I think I’ve mentioned before that I’m not a weeper. I can squeeze out a tear, maybe two in a sad movie, but crying isn’t something I do often or easily. I wept softly all through Agora. *There may be spoilers ahead.*
I’d been waiting to see Agora for months. Finally the little art-house cinema in midtown decided to show it for a week, and some friends of mine decided to make an urban adventure of it. The nature of our adventure actually added to the experience of seeing the film. We first made a stop by the Dekalb Farmer’s Market, a huge indoor “agora” filled with foods both local and from all around the world. The ceiling is hung with the flags of every nation. People spoke dozens of languages about me and women in shorts shopped alongside women with only their eyes and hands visible. From this modern marketplace of peaceful diversity I arrived at the theater.
Agora is a film with many layers. It’s language is high-flown, but not so flowery as to lose relevance. It’s a story about tension. Upper classes against lower classes, free against slave, occupier against occupied, religion against religion, faith against science, love against indifference, reason against irrational violence and the human mind against the complexity of the universe.
I am going to be honest. It’s hard for me to write this without a bias. The film evoked strong emotions. I’m going to try to honor those feelings without giving into bashing other faiths. As a Pagan, this was not an easy film to watch. Seeing our Gods, temples, centers of learning, priests and philosophers desecrated was painful. Really painful. We know it happened. We’ve read about it. To actually see it makes it real in a way I did not expect. When I saw the large crucifix erected in the Serapeum, I became nauseous.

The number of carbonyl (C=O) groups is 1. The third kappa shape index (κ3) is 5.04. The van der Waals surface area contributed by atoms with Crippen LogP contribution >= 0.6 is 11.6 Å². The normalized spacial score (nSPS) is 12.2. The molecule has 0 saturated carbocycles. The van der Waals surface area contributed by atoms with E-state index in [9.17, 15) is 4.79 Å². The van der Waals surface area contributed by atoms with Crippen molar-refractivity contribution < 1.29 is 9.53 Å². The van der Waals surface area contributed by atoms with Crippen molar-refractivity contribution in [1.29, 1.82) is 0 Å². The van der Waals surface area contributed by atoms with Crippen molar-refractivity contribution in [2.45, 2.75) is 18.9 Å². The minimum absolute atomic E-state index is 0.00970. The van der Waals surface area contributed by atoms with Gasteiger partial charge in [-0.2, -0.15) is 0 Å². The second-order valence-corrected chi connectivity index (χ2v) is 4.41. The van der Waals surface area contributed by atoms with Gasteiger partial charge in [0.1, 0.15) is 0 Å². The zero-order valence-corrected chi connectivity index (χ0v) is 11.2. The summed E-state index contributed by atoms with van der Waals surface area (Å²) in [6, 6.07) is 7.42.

What was it like, to live in those days when Christianity was rising and temples were desecrated, religious freedoms were stripped and people were killed in the market for reverencing the old Gods? I cannot imagine it but it gives me sympathy for Christians today who are seeing old churches turned into secular spaces, or used for other faith traditions.
The film reminded me that when you let your rights be eaten away, a little at a time, you will eventually lose all. There is a scene towards the end where Orestes, after years of concessions and appeasement still thinks he is holding out against the Christian fanatics, and in the background is a statue of Romulus and Remus suckling at the wolf. The contrast illustrates how far this Republic of free men has fallen.
No one’s hands are clean in Agora. There is mercy and cruelty on all sides. The true victims in Agora are freedom and tolerance. The loss of free and open speech, of sovereignty over your own soul, is a devastating loss. We have lost so much, have fought so hard to regain our spiritual birthright, that I hope we do not forget the lessons of history. Violence is a poor substitute for diplomacy and fear does not a true convert make.
Hypatia is the symbol of human possibility. She is the searching, questioning, open human yearning towards the stars. Long beloved of the Pagan community, her portrayal in Agora is elegant and probing. While the library and serapeum were symbols of the wonders humanity could create, Hypatia is the example of the type of human that creates such wonders.When her light is extinguished, it seems as if all hope has been sucked from life.
I think Agora is one of the most important films the Pagan community has ever received. It explores a world suddenly devoid of our virtues, lost in darkness. We have been climbing back towards life, knowledge and liberty ever so slowly. We cannot lose what wisdom we have gained through science and spirit by acting with rash violence or becoming disenfranchised through appeasement. We must be stalwart, steady defenders of reason and spirit in the new age. Our planet is teetering on the brink. We cannot afford to misstep, and sink into darkness once more.